Vikram Chandra, Geek Sublime: The Beauty of Code, The Code of Beauty — December 14, 2014

Vikram Chandra, Geek Sublime: The Beauty of Code, The Code of Beauty

The pages of a book flapping in the breeze, sort of decaying into computer bits

This book ought to be a few essays. One is a very good — devastating, depressing — essay about women in technology in the U.S.; it argues rather clearly that the problem is not that women are less good at math and science, but rather that certain *sociological* facts about men in technology make the U.S. tech industry very masculine, thereby identifying the tech industry with certain virtues prized in certain subsets of the tech world, thereby identifying women *out* of that industry, thereby perpetuating itself. That essay is wonderful and terrible.

The Insidious Doctor Fu Manchu Interwoven with the women-in-tech section is a section that ties it to colonialism. This section is brilliant. Essentially: the first refuge of scoundrels is to prematurely universalize their own biases. It’s not that women have been systematically locked out of the temple, you see; it’s that *evolution itself* dictates that they be excluded. It’s not that their British overlords thought Indians inferior and treated them as such, while treating the Indian economy as an extractive agricultural one meant to feed the British industrial maw; no, it was of course that Indians are *by their nature* effeminate, weak, and deservedly on the bottom rung of the racial ladder. (The Chinese are brilliant, but evil.)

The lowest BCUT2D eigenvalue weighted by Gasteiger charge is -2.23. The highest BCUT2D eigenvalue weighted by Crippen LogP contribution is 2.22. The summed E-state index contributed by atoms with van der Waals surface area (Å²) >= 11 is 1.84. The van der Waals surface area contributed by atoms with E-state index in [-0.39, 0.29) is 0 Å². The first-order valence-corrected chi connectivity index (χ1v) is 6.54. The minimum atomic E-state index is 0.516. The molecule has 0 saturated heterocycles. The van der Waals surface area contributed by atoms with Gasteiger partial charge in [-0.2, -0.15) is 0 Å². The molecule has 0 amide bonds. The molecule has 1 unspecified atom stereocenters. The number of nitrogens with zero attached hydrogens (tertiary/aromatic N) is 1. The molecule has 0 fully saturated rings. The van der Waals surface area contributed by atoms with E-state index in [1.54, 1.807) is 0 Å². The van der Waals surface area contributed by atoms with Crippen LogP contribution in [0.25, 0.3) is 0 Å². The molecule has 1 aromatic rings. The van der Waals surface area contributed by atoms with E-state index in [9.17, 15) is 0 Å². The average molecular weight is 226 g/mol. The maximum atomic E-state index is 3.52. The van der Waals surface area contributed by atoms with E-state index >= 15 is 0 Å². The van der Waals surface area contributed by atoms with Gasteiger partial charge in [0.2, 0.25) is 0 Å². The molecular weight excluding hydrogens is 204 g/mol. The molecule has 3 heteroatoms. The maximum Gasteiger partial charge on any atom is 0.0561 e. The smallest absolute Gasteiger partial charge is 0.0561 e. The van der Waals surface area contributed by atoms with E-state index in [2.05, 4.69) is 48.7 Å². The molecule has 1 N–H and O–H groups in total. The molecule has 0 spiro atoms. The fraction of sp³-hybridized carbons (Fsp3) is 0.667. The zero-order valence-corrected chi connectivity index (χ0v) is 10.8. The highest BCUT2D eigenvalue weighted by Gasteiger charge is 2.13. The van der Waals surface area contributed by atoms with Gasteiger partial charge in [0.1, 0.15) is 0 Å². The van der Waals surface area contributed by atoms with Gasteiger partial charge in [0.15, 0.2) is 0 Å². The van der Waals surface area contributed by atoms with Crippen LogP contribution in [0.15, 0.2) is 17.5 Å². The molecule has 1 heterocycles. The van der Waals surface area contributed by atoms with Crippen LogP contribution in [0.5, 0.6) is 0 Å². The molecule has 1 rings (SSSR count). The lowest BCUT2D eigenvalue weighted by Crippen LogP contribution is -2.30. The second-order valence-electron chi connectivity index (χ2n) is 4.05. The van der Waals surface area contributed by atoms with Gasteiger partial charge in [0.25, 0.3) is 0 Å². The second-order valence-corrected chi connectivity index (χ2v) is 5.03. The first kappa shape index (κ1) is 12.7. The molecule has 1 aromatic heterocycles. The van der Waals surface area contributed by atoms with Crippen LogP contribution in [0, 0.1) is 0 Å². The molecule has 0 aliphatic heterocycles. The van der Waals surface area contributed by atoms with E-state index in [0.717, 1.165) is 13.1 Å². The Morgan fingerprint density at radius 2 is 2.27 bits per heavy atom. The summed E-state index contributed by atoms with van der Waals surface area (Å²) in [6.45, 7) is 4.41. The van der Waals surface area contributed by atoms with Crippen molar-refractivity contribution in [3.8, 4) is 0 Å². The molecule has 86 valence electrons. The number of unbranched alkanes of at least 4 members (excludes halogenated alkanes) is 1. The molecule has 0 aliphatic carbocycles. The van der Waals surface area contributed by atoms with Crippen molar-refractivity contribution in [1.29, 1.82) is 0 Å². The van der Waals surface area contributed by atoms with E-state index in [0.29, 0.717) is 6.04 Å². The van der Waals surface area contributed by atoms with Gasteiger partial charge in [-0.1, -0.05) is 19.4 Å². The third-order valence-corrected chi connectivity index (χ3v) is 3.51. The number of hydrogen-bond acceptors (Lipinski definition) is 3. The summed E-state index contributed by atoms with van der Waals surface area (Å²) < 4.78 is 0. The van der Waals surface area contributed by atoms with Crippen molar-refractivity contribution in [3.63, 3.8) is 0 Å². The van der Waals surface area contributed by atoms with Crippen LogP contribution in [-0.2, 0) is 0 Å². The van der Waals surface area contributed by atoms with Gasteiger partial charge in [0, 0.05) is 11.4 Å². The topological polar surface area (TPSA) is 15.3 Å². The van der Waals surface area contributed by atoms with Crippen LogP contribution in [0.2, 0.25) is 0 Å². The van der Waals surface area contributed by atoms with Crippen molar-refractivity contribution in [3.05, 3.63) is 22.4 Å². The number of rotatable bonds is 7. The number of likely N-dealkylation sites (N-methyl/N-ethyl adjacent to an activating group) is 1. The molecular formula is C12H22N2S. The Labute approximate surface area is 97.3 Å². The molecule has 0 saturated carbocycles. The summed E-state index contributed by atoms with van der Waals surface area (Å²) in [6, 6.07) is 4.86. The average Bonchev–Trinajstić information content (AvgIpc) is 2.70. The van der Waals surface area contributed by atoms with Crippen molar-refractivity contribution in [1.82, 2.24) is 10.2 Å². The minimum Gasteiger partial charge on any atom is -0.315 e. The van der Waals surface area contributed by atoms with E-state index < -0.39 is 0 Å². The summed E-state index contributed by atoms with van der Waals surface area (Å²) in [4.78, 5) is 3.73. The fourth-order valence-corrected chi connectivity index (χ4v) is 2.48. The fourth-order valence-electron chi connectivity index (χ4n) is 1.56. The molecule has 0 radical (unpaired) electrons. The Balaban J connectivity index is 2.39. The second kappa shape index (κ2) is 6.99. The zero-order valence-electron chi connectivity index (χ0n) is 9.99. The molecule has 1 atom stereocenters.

I really hoped this section would go somewhere. It didn’t. Indeed, I really hoped this section indicated the thematic direction and scope of the rest of the book: that we would find history, art, coding, misogyny, and colonialism all wrapped together in a devastating package. It wasn’t meant to be.

Chandra also gives us some scattered essays about the act of programming. Those are great — for me, anyway, and for those who have programmed a computer. I don’t think it will be really understandable by those who haven’t programmed, because Chandra doesn’t give enough context for those folks. I don’t know whom this part of the book was aimed at. Those who’ve programmed will nod vigorously at someone who managed to capture their lifestyle in well-chosen prose form, but was Chandra really trying to preach to the choir? Those who’ve not programmed might get some of it, but I have my doubts.

Finally, the plurality of the book is given over to a description of Indian philosophy, aesthetics, and literature. Most of it was, sad to say, lost on me, for the same reasons that I think the programming section will be lost on non-coders: not enough context, and a great many weighty Indian words thrown at the reader without terribly many examples to lodge them in our consciousness.

At the end of the book there’s a halfhearted attempt to tie all of this together, but I don’t think it goes anywhere.

I’d strongly advise reading the first 75 pages or so, then quietly returning it to the library.